Treasury bond exchange traded funds have outperformed this year, with Treasuries enjoying their best start to a year in over a decade, and the momentum could be sustained as lingering concerns over the "Brexit" vote pushes investors toward safe-haven assets and the Federal Reserve will likely delay interest rate normalization in light of the uncertainty.
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U.S. government bonds have rallied this year after heightened volatility and global economic weakness pressured the equities market, renewing the safety play at the start of the year.
Now, with the United Kingdom set to sever ties with the European Union, the safe-haven theme may be extended. In a knee-jerk reaction to the global sell-off following the Brexit tally, investors piled into the safety of U.S. Treasuries to preserve capital, pushing yields toward record lows - yields on benchmark 10-year Treasury notes plunged to 1.419% early Friday, just shy of its record low of 1404% in July 2012.
Along with the uncertainty over the Brexit fallout, the U.S. Treasury market may find further support from the Fed as we will likely extend the low-rate environment. U.S.-interest rate futures traders even began to price in a less than 5% probability that the Fed could lower interest rates when it next meets on July 26, 27. Many don't expect the central bank to hike interest rates until 2017 as the Brexit vote could weigh on U.S. and global growth.
Moreover, global central banks could expand their loose monetary policies and shore up liquidity in markets to support their respective economies in the wake of the Brexit fallout, which would keep pressure on overseas yields and potentially send foreign investors into relatively more attractive yield-generating assets like U.S. Treasury bonds. Both the Bank of England and the European Central Bank promised to take action to assuage the markets.
“To support the functioning of markets, the Bank of England stands ready to provide more than £250bn of additional funds through its normal facilities. The Bank of England is also able to provide substantial liquidity in foreign currency, if required.” Mark Carney, Governor of the Bank of England, said in a statement.
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“The ECB stands ready to provide additional liquidity, if needed, in euro and foreign currencies," according to an ECB statement.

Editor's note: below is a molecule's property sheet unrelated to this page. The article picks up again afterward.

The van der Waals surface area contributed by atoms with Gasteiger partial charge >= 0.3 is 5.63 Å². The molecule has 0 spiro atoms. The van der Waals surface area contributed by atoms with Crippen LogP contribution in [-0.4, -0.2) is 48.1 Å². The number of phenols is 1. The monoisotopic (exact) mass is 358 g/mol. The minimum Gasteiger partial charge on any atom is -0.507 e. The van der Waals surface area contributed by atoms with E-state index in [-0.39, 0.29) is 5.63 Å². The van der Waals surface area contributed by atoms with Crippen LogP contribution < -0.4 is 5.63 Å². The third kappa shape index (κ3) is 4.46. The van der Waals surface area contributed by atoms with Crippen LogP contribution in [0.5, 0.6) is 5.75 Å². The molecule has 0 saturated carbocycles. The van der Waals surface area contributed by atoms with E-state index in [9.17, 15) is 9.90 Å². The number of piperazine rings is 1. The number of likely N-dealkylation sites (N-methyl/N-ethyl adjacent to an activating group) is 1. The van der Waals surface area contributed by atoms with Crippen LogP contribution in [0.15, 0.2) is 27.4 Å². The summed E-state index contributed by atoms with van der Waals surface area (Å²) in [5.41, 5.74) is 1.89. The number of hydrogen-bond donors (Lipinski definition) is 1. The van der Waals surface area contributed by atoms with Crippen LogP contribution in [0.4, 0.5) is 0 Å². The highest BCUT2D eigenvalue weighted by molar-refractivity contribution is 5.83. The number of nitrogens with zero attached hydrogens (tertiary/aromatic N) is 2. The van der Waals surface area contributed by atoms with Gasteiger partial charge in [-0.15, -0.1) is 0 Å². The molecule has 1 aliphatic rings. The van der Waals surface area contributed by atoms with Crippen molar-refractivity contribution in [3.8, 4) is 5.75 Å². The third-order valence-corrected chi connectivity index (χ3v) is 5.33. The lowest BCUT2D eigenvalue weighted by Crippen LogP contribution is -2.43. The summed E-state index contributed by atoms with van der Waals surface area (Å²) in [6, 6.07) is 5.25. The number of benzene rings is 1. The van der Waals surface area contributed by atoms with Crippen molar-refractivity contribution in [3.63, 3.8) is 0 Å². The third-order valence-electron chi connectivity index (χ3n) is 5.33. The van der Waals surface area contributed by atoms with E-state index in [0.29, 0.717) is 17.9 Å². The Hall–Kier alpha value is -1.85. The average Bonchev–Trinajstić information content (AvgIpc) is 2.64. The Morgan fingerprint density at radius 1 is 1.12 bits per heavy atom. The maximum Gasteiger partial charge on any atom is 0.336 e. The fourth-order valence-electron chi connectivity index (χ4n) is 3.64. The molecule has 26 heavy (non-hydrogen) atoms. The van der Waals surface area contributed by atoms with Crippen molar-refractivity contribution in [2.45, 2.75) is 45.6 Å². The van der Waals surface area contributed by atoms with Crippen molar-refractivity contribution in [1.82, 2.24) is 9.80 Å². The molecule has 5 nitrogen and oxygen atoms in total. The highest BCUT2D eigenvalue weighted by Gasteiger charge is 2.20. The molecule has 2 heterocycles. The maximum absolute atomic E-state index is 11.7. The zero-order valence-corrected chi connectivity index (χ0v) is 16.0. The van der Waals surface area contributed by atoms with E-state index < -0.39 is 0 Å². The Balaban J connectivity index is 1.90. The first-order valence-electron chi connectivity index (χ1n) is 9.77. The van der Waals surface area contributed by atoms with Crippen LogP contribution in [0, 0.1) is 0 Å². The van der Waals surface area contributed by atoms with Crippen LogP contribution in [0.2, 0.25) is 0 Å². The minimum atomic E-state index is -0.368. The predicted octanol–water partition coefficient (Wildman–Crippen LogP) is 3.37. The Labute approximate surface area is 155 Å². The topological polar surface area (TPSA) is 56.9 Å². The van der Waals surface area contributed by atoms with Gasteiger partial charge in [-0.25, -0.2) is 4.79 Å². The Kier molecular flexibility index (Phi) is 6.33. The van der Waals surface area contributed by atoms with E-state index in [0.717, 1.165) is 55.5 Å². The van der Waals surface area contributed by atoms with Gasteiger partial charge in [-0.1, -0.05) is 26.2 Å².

Consequently, investors may turn to extended duration Treasury bond ETFs as a source of potential returns and yield generation. Among the best performing Treasury bond ETFs so far this year, the iShares 20+ Year Treasury Bond ETF (NYSE:TLT) gained 10.8%, PIMCO 25+ Year Zero Coupon US Treasury (NYSE:ZROZ) increased 16.0% and Vanguard Extended Duration Treasury ETF (NYSE:EDV) advanced 15.6%.
TLT has a 17.82 year duration, 2.33% 30-day SEC yield and a 0.15% expense ratio. ZROZ has a 27.22 year duration, a 2.47% 30-day SEC yield and a 0.16% expense ratio. EDV comes with a 25.8 year duration, 2.54% 30-day SEC yield and a 0.10% expense ratio.
Moreover, fixed-income investors may consider Treasury inflation protected securities, or TIPS, as a way to hedge against rising inflationary pressures. For TIPS exposure, investors can look at options like the iShares TIPS Bond ETF (NYSE:TIP), Schwab U.S. TIPS (NYSE:SCHP) and SPDR Barclays TIPS ETF (NYSE:IPE).
While inflation expectations may remain muted now, investors are already looking into TIPS as a hedge against rising prices ahead. TIPS returns are affected by interest-rate risk as well as changes in the principal value when the Consumer Price Index moves. The securities will adjust their principal value upward in response to a higher CPI. Investors will typically look at TIPS ahead of an inflationary period since buying TIPS after inflation has gone up means that the security has already priced in the inflation and investors would likely be overpaying for the TIPS exposure.
This article was provided by our partners at etftrends.com.